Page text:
When I got really clear on the value of what I had to offer, the type of artist I wanted to serve, and how I wanted to serve them, I was able to focus my offerings. Now I attract amazing and ambitious artists that I can support at the highest level.

You can do the same for your art.

Get very clear on what your goals are, and if your current practices are supporting those goals.

Wouldn’t you rather sell one $2500 piece than try to find 50 people to purchase a $50 piece? 


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131 thoughts on “The Problem With Lower Price Points For Your Art”

  1. Hi Alyson
    Your insights are really valuable! And it makes me believe you can do both. Which is encouraging. My experience at this moment is that I do have a few low priced art goods printed with the highest of sustainablity locally, so in their category they are the most expensive ie. greeting cards and re-usable vinyl stickers. These products are selling well. And they are an entry for people to become my fans and buy original art from me. Your advice has now encouraged me to focus on selling larger original art. Thank you!!

  2. I agree with Kara Rane, above. I’ve done just the highest end of the market within my reach and it’s not quite enough, although I have room for improvement (I’m a bit tired after 20 years tho). The artists I know personally either succeeded as superstar artists or do both originals and reproductions, but with class. A friend of mine pays for her very nice studio mortgage completely with just the sales from the reproduced items. They also provided a path for new buyers and people that will eventually buy originals.

    1. Thimgan: It certainly can be done – if and when there is a strong market for the original work. You have to be able to sell an original many times over before there is a market for the reproductions. Too many artists jump into reproductions before building an audience for the originals.

  3. My husband and I were discussing this very topic a few days ago! As someone who’s just starting out, I feel that people are less likely to feel comfortable paying a lot of money for the work of an unknown artist. At the same, my “blood, sweat, and tears” went into that piece, just like any other artist, so why shouldn’t I charge a good price for it? There’s a happy medium somewhere, I’m sure!

    1. Yes, indeed, Emma. When you sell yourself short and don’t charge enough, you also upset a lot of artists who are charging fair prices for their work.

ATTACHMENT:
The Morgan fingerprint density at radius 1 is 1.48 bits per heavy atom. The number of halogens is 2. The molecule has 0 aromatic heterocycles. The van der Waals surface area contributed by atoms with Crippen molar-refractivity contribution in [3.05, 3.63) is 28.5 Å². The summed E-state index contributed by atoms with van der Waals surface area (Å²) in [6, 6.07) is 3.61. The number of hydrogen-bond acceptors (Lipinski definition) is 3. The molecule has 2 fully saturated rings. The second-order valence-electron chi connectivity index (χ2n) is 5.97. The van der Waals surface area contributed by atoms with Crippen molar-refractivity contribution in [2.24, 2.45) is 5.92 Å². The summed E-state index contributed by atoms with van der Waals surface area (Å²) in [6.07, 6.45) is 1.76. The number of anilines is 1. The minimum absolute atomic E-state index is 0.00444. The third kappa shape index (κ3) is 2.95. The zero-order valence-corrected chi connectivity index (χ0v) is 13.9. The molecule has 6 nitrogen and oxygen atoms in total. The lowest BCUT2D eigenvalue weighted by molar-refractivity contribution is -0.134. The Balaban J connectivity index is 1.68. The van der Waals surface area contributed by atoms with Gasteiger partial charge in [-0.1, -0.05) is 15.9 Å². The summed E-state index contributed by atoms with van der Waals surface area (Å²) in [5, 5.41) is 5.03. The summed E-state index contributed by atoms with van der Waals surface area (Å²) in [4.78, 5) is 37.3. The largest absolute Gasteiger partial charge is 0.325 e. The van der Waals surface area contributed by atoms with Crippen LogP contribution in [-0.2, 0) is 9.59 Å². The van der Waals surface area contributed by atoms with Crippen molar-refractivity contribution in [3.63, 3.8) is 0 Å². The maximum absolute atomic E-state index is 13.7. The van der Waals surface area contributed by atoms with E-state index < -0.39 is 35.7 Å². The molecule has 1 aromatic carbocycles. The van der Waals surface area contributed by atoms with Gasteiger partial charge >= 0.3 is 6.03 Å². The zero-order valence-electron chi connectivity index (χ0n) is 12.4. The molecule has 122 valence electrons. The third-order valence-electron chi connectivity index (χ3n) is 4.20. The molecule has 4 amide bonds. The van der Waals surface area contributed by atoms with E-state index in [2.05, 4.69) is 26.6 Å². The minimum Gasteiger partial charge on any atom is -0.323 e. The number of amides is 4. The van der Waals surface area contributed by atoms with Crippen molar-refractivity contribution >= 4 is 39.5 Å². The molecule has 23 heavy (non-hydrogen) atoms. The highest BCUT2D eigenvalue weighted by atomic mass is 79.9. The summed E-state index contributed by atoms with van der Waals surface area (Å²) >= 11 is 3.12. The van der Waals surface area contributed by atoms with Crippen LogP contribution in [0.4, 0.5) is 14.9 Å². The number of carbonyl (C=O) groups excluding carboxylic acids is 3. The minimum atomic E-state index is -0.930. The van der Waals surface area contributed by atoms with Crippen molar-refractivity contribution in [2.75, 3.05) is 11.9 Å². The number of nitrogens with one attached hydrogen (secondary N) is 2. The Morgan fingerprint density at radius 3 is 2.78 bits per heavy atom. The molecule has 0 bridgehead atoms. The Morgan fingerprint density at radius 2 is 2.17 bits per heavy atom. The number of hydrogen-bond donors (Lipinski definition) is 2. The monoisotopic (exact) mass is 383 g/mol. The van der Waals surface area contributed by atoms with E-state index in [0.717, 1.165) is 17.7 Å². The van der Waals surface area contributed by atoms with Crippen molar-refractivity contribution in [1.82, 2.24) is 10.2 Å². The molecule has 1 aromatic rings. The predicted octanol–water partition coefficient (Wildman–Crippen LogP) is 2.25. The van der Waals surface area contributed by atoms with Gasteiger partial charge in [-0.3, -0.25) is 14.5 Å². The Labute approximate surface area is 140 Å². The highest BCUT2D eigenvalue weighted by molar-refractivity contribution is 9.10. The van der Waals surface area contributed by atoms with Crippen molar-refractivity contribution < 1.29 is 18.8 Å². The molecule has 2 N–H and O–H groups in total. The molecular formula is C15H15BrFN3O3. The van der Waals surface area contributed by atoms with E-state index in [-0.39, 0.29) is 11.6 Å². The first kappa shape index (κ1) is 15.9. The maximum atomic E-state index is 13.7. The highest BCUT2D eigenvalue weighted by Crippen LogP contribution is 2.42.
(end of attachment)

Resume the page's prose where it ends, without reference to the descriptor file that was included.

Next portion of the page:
The general rule is to start lower so you have room to raise prices.

    2. Hi, Alyson. I agree artists should not sell themselves short, but I am finding that in general art prices are highly inflated. This creates a problem for accessibility to buyers and also when artists need to price their work in sync with other artists’ work. Where did the crazy prices come from?

    3. Michele,

      Yes, some art prices are inflated, but I don’t think it is the norm. Of course you may be referring to a different market than I am familiar with. But from my experience I find that most art is under priced.

      However, it is true that a lot of people mistakenly assume it is highly inflated.

      When you consider the expenses, materials, marketing, shipping, travel, insurance, self employment taxes, etc., etc., etc., oh, not to mention gallery commissions and/or booth/show fees, profit is far less than most people assume. This doesn’t even address the less tangible concept of what original ideas are worth. Nor does it address the risks, time and money just to get here in the first place. That has value as well.

      When I was first starting out many years ago, an artist mentor once told me that when he calculated all his expenses, his ‘take home’ pay at the end of the year was about 25% of the gross sales. That means if you want to earn $25,000 a year (fairly low wage if you ask me), you must sell $100,000 worth of art.

      That is a lot of small ticket items. But far fewer large ticket items. And now we’re back to Alyson’s point. 🙂

      As for accessibility to buyers, it is a problem only for the wrong buyers. It isn’t a problem for your ideal buyers.

      Also, your prices only need to be in sync with the supply and demand of your work, not other artists’ work.

      Anyway, just my 25 cents worth.

  4. Well Alyson, as always, you’re right on target! Have you been hiding in the corners of my studio?
    After buying a new home, moving 50 miles and helping my sister with my mom, the studio is set up… But the, produce more small work for less money has taken residence. I love your gentle slap in the face, wake up and smell your worth!!!!